Saturday, October 31, 2009

Gruppo Thin Crust Pizza

At the behest of one of my coworkers, I was told I had to try Gruppo. While I dig my fair share of crispy pies, I'm not much of a thin crust guy. I told him this, and he insisted: I had to try Gruppo.

Gruppo offers a pretty long list of fresh ingredients (I was told to try a pie with red onions, pineapple, and jalapeno peppers), but I resisted and ordered a small nine-inch "classica-" sauce, fresh mozz, fresh tomatoes, and basil. Five minutes later:

What a beautiful pizza- too bad it's so hard to eat. If you've learned anthing about me at this point, it's that I always have a problem with pizzas who 'write a check their crust can't cash.' By this I mean pies that don't know their boundaries, or rather how many (or few) toppings they can afford to let chill on top.

Don't get me wrong; Gruppo's ingredients are fresh, and very tasty at that. The thin, stringy mozzarella reminded me of Grimaldi's or Angelo's. The sauce has a somewhat sweet & tangy presence (especially in combo with those tomatoes) with a little oregano in there.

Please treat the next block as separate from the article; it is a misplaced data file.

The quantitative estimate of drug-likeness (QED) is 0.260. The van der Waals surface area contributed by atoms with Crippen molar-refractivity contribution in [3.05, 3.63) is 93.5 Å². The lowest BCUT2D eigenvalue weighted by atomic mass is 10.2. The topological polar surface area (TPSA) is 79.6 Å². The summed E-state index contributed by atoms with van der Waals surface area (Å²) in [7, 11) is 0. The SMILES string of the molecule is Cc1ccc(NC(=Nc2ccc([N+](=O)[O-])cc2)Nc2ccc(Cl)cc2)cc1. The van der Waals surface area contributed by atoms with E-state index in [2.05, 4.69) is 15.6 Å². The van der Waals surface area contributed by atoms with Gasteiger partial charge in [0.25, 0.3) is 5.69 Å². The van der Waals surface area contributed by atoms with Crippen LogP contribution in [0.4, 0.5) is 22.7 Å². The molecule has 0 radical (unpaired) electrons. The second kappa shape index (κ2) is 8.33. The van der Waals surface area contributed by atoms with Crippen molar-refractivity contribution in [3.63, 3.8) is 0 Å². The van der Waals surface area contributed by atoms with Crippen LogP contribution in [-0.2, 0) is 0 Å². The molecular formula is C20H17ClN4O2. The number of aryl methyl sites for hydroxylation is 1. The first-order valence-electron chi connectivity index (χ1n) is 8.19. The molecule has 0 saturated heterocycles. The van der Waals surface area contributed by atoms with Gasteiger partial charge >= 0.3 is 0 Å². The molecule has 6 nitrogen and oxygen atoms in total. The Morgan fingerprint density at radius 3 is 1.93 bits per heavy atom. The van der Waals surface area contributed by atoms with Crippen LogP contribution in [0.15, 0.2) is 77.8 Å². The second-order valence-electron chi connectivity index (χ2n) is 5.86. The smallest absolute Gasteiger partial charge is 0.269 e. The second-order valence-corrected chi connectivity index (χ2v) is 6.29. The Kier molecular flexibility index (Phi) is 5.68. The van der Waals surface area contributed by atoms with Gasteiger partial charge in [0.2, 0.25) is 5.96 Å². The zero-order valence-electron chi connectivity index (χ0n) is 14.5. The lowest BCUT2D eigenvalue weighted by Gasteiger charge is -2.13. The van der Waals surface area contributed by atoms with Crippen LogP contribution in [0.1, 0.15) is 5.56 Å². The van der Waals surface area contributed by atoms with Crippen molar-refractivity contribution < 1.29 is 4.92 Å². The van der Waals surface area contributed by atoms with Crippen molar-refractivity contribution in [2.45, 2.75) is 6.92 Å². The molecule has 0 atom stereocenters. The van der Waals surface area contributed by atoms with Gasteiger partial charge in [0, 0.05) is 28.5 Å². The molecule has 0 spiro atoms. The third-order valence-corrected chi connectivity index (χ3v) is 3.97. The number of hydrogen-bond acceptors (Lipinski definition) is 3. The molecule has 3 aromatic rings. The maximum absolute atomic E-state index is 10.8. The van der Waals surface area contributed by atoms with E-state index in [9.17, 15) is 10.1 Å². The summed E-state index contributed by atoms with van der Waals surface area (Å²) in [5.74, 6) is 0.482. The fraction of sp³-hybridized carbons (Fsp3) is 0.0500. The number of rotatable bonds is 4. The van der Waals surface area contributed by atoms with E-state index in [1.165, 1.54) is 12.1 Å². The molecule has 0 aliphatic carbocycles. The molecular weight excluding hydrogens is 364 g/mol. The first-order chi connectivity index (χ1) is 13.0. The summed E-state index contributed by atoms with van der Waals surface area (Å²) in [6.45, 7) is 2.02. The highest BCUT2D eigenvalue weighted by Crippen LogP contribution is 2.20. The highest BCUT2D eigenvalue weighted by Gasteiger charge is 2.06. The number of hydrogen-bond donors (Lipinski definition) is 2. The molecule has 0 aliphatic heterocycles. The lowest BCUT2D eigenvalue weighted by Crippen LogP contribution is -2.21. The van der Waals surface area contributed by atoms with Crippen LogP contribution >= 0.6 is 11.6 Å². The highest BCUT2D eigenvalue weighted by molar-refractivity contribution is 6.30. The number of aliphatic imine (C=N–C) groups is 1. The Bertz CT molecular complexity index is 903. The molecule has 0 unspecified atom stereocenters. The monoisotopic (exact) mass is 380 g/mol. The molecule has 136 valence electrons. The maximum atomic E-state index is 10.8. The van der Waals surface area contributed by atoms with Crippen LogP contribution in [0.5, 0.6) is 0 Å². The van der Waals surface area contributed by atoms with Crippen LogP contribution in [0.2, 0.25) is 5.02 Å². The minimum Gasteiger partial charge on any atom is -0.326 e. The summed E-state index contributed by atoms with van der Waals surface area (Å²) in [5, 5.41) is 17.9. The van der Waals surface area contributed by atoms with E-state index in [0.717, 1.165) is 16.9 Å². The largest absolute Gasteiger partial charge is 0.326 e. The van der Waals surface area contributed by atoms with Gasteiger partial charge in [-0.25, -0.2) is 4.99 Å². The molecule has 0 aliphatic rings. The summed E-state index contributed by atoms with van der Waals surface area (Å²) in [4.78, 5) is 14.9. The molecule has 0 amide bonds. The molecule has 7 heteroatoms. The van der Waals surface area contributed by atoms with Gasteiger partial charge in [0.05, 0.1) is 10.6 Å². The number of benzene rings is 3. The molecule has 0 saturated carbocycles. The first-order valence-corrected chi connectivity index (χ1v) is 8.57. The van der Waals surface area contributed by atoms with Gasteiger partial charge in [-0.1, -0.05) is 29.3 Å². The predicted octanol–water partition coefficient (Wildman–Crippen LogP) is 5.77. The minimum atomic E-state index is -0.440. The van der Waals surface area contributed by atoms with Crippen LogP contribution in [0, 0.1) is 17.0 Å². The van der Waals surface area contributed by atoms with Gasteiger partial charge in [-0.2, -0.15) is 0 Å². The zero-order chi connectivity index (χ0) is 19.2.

The undercrust is what you want in a (super) thin crust pizza; most crispy-crackery thin, though the sauce got the better of it towards the center, making it less crispy and more soggy.

There isn't much cornicione on this pie, in fact there's none at all. The sauce comes right to the edge, making grabbing a slice significantly more difficult. Like I mentioned earlier, you really can't even pick this thing up or even fold it. The undercrust turns floppy towards the center, leaving me no option but to turn toward my nemeses Fork and Knife (pictures of my experience with them omitted out of shame).

If thin crust is your deal, then definitely check out Gruppo (I'd go light on the toppings). The service and atmosphere are as quality as the ingredients. Just leave your New York, utensil-less ego at the door.

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